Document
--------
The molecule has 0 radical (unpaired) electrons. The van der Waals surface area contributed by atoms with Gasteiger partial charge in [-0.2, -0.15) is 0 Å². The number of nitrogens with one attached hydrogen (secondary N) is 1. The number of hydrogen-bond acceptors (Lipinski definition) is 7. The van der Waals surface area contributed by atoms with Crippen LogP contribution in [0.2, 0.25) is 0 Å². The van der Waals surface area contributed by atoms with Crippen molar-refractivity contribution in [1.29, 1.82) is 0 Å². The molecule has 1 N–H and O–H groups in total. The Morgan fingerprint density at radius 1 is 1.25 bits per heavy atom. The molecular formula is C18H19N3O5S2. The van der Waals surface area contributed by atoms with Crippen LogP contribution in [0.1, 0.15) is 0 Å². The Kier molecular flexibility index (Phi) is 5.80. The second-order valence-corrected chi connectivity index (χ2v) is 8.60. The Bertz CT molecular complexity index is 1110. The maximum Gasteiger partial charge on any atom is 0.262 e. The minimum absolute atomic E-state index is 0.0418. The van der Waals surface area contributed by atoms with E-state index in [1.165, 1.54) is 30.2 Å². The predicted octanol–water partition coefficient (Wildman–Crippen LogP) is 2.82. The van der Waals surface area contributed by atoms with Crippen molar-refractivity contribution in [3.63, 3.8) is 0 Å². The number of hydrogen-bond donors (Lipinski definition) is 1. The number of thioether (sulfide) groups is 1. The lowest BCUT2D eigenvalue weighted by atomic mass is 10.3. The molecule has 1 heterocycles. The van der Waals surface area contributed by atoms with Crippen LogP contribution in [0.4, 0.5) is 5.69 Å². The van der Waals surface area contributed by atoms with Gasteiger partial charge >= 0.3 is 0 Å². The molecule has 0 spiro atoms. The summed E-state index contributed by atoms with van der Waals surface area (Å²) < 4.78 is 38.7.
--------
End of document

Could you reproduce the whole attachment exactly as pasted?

The molecule has 0 radical (unpaired) electrons. The van der Waals surface area contributed by atoms with Gasteiger partial charge in [-0.2, -0.15) is 0 Å². The number of nitrogens with one attached hydrogen (secondary N) is 1. The number of hydrogen-bond acceptors (Lipinski definition) is 7. The van der Waals surface area contributed by atoms with Crippen LogP contribution in [0.2, 0.25) is 0 Å². The van der Waals surface area contributed by atoms with Crippen molar-refractivity contribution in [1.29, 1.82) is 0 Å². The molecule has 1 N–H and O–H groups in total. The Morgan fingerprint density at radius 1 is 1.25 bits per heavy atom. The molecular formula is C18H19N3O5S2. The van der Waals surface area contributed by atoms with Crippen LogP contribution in [0.1, 0.15) is 0 Å². The Kier molecular flexibility index (Phi) is 5.80. The second-order valence-corrected chi connectivity index (χ2v) is 8.60. The Bertz CT molecular complexity index is 1110. The maximum Gasteiger partial charge on any atom is 0.262 e. The minimum absolute atomic E-state index is 0.0418. The van der Waals surface area contributed by atoms with E-state index in [1.165, 1.54) is 30.2 Å². The predicted octanol–water partition coefficient (Wildman–Crippen LogP) is 2.82. The van der Waals surface area contributed by atoms with Crippen molar-refractivity contribution in [3.63, 3.8) is 0 Å². The number of hydrogen-bond donors (Lipinski definition) is 1. The number of thioether (sulfide) groups is 1. The lowest BCUT2D eigenvalue weighted by atomic mass is 10.3. The molecule has 1 heterocycles. The van der Waals surface area contributed by atoms with Crippen LogP contribution in [0.4, 0.5) is 5.69 Å². The van der Waals surface area contributed by atoms with Gasteiger partial charge >= 0.3 is 0 Å². The molecule has 0 spiro atoms. The summed E-state index contributed by atoms with van der Waals surface area (Å²) < 4.78 is 38.7.